Rebellion and Savagery
The Jacobite Rising of 1745 and the British Empire
272 pages | 6 x 9 | 13 illus.
Cloth 2005 | ISBN 978-0-8122-3898-3 | $55.00s | £36.00 | Add to cart
Ebook Jun 2015 | ISBN 978-0-8122-0711-8 | $55.00s | £36.00 | About | Add to cart
A volume in the Early American Studies series
View table of contents and excerpt
"An original, challenging, and important book: exhaustively researched and convincingly argued."—Jacobite Magazine
"Rebellion and Savagery brings forth a stimulating and persuasive argument that could well present an implicit corrective to late eighteenth-century British colonial history."—Canadian Journal of History
"An ambitious study, in line with recent demands for scholarly investigations which would chart the interrelations between the decline of Jacobitism and Britain's colonial project."—Journal of British Studies
"Historians surrendered the '45 to romance novelists and tourists long ago. Plank has rescued it from their clutches and given cause for us to reevaluate its significance, for both the eighteenth-century British empire and the problems that plague our own time."—H-Net Reviews
In the summer of 1745, Charles Edward Stuart, the grandson of England's King James II, landed on the western coast of Scotland intending to overthrow George II and restore the Stuart family to the throne. He gathered thousands of supporters, and the insurrection he led—the Jacobite Rising of 1745—was a crisis not only for Britain but for the entire British Empire. Rebellion and Savagery examines the 1745 rising and its aftermath on an imperial scale.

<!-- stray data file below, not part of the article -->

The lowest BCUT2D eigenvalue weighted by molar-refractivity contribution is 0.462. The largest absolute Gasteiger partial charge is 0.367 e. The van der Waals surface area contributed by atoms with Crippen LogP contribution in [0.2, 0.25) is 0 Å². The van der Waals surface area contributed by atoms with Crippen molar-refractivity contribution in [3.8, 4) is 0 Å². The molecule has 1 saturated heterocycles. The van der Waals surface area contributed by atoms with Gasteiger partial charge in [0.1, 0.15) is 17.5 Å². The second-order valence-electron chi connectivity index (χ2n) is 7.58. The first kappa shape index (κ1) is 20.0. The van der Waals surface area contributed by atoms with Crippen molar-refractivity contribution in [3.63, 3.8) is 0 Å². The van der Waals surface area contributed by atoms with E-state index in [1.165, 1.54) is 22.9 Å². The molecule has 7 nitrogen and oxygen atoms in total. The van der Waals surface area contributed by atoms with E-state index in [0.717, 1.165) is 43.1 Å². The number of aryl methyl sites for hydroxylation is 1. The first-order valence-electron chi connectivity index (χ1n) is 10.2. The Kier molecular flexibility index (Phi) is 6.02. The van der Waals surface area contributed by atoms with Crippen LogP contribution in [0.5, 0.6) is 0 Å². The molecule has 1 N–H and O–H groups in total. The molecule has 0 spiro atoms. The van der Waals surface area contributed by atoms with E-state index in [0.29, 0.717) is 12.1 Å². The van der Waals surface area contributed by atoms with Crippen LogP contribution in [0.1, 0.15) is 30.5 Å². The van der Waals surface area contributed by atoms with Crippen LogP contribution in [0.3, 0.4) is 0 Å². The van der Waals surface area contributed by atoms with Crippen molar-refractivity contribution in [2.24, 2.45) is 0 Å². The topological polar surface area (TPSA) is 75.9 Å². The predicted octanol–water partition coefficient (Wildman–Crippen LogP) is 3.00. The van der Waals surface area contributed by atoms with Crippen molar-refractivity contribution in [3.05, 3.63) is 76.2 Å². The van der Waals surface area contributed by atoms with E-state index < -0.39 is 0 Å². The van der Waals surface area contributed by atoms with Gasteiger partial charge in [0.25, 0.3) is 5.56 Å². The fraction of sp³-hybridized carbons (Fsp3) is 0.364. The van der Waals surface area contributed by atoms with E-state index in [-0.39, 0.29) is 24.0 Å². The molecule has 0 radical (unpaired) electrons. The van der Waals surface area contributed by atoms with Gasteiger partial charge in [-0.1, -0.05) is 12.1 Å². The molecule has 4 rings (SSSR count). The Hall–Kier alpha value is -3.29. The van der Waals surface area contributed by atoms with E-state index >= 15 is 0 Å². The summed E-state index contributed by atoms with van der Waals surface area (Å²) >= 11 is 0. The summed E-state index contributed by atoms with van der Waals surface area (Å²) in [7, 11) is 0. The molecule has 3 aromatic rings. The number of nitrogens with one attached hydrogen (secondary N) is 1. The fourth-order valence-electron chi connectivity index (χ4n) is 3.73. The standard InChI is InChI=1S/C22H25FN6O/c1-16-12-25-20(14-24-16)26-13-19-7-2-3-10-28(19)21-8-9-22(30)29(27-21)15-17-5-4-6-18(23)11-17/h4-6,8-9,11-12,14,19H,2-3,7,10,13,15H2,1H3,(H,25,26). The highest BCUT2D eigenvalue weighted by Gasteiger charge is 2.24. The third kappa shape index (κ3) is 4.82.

Charles Edward gained support from the clans of the Scottish Highlands, communities that had long been derided as primitive. In 1745 the Jacobite Highlanders were denigrated both as rebels and as savages, and this double stigma helped provoke and legitimate the violence of the government's anti-Jacobite campaigns. Though the colonies stayed relatively peaceful in 1745, the rising inspired fear of a global conspiracy among Jacobites and other suspect groups, including North America's purported savages.
The defeat of the rising transformed the leader of the army, the Duke of Cumberland, into a popular hero on both sides of the Atlantic. With unprecedented support for the maintenance of peacetime forces, Cumberland deployed new garrisons in the Scottish Highlands and also in the Mediterranean and North America. In all these places his troops were engaged in similar missions: demanding loyalty from all local inhabitants and advancing the cause of British civilization. The recent crisis gave a sense of urgency to their efforts. Confident that "a free people cannot oppress," the leaders of the army became Britain's most powerful and uncompromising imperialists.
Geoffrey Plank argues that the events of 1745 marked a turning point in the fortunes of the British Empire by creating a new political interest in favor of aggressive imperialism, and also by sparking discussion of how the British should promote market-based economic relations in order to integrate indigenous peoples within their empire. The spread of these new political ideas was facilitated by a large-scale migration of people involved in the rising from Britain to the colonies, beginning with hundreds of prisoners seized on the field of battle and continuing in subsequent years to include thousands of men, women and children. Some of the migrants were former Jacobites and others had stood against the insurrection. The event affected all the British domains.
Geoffrey Plank is Associate Professor of History at the University of Cincinnati and author of An Unsettled Conquest: The British Campaign Against the Peoples of Acadia, also published by the University of Pennsylvania Press.